Oops! The Curry Coastal Pilot jumped to the wrong conclusion regarding the current ban on fires on Curry County beaches. (See our July 26 editorial “Beach fire ban is premature.”)

We also learned more about the history of the summertime closures — and we’d like to set the record straight.

In the editorial, we suggested the decision by Coos Forest Protective Association (CFPA) to implement the ban was perhaps a “knee-jerk reaction” to a brush fire ignited by illegal fireworks in Brookings Dawson Tract area.

That was not the case, according to Derwin Boggs, a CFPA forester based in Gold Beach. The ban, he told us, was already planned before the fire happened. It’s something the state agency does every summer, usually in mid- to late July, as the fire danger increases.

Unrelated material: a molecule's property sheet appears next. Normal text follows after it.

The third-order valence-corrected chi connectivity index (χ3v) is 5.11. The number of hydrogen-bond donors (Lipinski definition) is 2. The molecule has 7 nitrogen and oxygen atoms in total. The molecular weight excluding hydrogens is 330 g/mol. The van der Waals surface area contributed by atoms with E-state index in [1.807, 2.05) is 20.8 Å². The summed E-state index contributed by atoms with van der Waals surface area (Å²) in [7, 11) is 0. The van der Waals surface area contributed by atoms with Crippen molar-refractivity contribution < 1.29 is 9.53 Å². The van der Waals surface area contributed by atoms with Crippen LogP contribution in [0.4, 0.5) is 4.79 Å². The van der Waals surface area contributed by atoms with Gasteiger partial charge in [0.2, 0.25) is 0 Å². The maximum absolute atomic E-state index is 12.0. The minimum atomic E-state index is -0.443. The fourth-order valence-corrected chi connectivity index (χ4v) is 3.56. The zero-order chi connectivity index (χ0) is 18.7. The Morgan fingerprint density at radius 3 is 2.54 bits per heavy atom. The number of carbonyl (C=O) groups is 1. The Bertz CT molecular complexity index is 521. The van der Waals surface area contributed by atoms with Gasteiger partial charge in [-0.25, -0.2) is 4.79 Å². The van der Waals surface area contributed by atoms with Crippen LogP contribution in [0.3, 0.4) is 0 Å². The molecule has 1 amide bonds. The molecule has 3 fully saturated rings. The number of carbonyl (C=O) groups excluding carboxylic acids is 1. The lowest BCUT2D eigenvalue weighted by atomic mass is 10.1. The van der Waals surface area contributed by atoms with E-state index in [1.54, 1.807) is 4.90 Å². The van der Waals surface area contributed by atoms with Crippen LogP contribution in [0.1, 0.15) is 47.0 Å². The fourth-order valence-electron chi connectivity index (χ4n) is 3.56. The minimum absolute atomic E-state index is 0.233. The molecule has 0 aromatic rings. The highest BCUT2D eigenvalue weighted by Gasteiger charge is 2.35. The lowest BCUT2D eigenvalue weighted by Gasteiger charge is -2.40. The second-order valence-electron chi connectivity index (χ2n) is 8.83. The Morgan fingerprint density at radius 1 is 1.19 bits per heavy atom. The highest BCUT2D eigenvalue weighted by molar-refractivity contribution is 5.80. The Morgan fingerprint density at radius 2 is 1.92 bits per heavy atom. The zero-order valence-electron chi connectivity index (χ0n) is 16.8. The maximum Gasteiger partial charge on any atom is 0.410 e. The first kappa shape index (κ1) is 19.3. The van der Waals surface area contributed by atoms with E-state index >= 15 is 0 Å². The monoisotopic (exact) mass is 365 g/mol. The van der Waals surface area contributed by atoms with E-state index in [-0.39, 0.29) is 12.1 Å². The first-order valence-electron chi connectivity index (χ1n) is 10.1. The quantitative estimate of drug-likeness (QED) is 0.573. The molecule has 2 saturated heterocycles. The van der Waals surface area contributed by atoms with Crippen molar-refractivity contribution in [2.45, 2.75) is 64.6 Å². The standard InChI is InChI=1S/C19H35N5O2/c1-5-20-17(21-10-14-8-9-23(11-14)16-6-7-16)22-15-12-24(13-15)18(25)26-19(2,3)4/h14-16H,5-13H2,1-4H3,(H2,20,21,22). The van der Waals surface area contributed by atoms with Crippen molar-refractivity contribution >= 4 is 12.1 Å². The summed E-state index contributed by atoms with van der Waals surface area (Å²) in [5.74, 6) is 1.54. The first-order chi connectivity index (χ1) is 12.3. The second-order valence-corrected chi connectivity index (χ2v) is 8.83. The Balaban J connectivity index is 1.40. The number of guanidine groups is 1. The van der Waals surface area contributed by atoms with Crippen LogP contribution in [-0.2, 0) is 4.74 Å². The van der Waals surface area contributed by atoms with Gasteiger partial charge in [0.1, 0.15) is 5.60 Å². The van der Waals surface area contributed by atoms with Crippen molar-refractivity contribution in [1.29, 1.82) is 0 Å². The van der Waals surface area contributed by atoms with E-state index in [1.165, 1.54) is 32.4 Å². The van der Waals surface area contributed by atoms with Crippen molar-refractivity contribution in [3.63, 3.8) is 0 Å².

The timing of the ban, which currently extends from Florence south to the Oregon border, is based on weather and science, Boggs said.

As for the Pilot’s suggestion to limit the ban — and post warning signs — at beaches where dry grass, driftwood piles and heavy vegetation pose a danger, Boggs said while it sounds good in theory, it is not practical in implementation.

He used Sporthaven Beach at the Port of Brookings Harbor, a popular place for beach fires, as an example. The scarcity of vegetation there, he said, makes it safer to have fires. However, in the past, when signs were placed farther south, past the hotel where there is more vegetation, people tore them down and burned them.

Also, it’s not uncommon for CFPA employees to be called in the middle of the night to put out abandoned fires at Sporthaven Beach.

“Last year I spent $1,000 to $2,000 in employee overtime to put out fires there,” he said.

Boggs said the last thing his agency wants to do is put a damper on citizens’ enjoyment of beach fires, but he has a responsibility to keep people and structures safe.

We get it.

We also apologize for casting a negative light on CFPA and its employees who labor to keep us all safe.

17832177